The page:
As to the future of music...

Robert Cohen's interview for the newspaper of Conservatorio della Svizzera Italiana.

We know that you have been student of the great cellist and pedagogue William Pleeth, died in the April of the ' 99. Do you want to describe to us that type of cellistic school?

Here is part of an article I wrote for the Strad Magazine about William Pleeth:

"What made him so unique was that he made you very aware of how precious the music was and how you need to share it with the listener: music is all about communication. Anyone who ever met him felt that they had been touched by an extraordinary personality. He was a very giving, loving person; you felt he was literally hugging you with his warmth."

William Pleeth gave each student individually crafted disciplines to help fulfil their personal potential. He worked intensively with me to find the deepest musical meaning in every piece. Alongside this constant musical search was a highly sophisticated approach to technical development. Pleeth believed there were no boundaries as to the kind of sounds that should come from the cello.

How you would define your current cello school?

I have developed many principles in the way I teach: 

The first is that all interpretation of music and study of instrumental skills, even from the early stages, should be related to and focussed on a final concert performance. In a very precise way, I teach my students to practice the art of performing, not to take their practice onto the stage.

I believe that music is a form of speech, that the cello is a vehicle to express the language of music in the most defined, eloquent and powerful way. This means I work with my students on highly detailed technical skills to fulfil the music's infinite requirements.

I teach the art of relaxation, focussed concentration and a natural, balanced physical unity with the instrument. I prove that all technical problems have simple and quick solutions; in my classes I explain the methods to analyse and rectify problems of all sorts in a concise, positive and optimistic way.

My reason for being a musician is my love and passion for music. I believe that music students should be constantly inspired by their lessons and constantly challenged to perform at their best.

Ultimately, I teach my students to teach themselves, to be their greatest critics and to find music constantly inspiring and life enhancing.

The critics have defined you as "one of the best young cellist of the our time", you have recorded for the more important record houses, played with the greatest orchestras... There is some project that still you want to realise with the cello? 

Music to me is about experiencing an art that lifts us to higher levels of sensitivity, awareness and most importantly, emotion. I believe that because children today are so well targeted by promotion of new fashions, pop music, computers and toys, they are unaware that all the classical art forms (classical music, visual art, literature, poetry and dance), with their history stretching back centuries, can be intensely valuable to the quality of their lives. I have a passion to expose young children to the music I adore and to let them see and hear why so many people for hundreds of years have valued classical music so highly.

Do you have founded in England a festival of chamber music, the Charleston Manor Festival, and recently a multicultural plan for the city of London. Your is a wide interest for the culture or the activity of cellist soloist/pedagogue is restrictive for you?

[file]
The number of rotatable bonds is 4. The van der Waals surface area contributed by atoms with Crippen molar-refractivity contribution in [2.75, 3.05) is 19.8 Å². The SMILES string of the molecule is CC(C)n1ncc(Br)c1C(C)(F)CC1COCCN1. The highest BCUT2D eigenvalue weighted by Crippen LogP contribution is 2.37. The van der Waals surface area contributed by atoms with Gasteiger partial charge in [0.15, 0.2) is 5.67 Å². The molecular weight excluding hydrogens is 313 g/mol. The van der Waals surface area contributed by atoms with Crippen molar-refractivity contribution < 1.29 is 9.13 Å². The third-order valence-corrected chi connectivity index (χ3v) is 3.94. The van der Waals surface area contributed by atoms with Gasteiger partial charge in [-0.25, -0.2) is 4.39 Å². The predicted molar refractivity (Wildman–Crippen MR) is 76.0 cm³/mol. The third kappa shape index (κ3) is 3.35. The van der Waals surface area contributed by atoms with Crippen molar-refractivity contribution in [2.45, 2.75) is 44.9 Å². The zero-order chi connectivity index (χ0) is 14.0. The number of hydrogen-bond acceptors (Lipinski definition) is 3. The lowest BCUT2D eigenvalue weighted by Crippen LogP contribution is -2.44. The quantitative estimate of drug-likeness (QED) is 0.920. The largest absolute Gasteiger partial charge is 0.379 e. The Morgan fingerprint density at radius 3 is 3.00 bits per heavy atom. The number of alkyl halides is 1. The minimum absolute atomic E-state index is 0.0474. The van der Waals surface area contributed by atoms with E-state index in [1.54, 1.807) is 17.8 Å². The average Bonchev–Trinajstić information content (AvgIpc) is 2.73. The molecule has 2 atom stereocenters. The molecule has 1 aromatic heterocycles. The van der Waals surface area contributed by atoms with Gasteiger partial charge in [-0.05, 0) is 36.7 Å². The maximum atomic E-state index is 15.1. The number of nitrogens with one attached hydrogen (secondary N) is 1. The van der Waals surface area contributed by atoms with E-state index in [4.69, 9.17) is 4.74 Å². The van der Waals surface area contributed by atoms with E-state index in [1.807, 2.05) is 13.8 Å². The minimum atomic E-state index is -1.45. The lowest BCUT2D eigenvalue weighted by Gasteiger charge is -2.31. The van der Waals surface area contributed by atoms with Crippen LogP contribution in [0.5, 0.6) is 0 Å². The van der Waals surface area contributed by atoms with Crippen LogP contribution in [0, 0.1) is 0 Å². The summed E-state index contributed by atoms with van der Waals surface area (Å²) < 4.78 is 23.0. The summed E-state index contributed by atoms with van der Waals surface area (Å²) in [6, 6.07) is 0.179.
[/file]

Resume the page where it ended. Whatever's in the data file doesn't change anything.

I see teaching and performing music as the ideal way to bring people, different cultures and art forms together. This is why I enjoy incorporating the planning of special projects into my life.

What do you know of Lugano and Ticino? 

I only know Lugano for it's beauty (as a tourist) and for it's orchestra's fine reputation. Of course more recently I discovered the unique Conservatorio and the exceptional and progressive attitude of its director and staff. This certainly puts Lugano on the musical map.

How is your relationship with contemporary music and, if possible, one forecast, an intuition on " music of the future ". 

I am often involved in performing contemporary music, sometimes written especially for me. It is an essential part of my life. I feel that as long as composers have a genuine and individual voice or language, there will be a place for their music.

As to the future of music, I think we are entering an exciting time when live music will clearly take centre stage, rather than commercial recordings. For this, we need musicians with imagination and flair. I also think we are learning to appreciate that classical music is better suited to the intimacy of smaller concert halls and that the music industry must be actively involved in promoting music, not just looking to promote itself.

In order to end, considered that you begin just in these months your engagement like teacher to the CSI, can you delineate us the dowries and the characteristics of the ideal student, for put in guard all the candidates of your new and, certainly, prestigious class of cello? 

I would like my students to come to my class with:
1. a hunger to learn.
2. an open mind, so that they can join me in the exploration of music and the many ways to communicate it. 
3. the desire to work hard and to give and take from the special environment that we will create together in the class.
4. the hope that they will find their own musical voice and fulfil their potential.
5. A sense of excitement and fun in anticipation of our journey together.

interviewRobert Cohen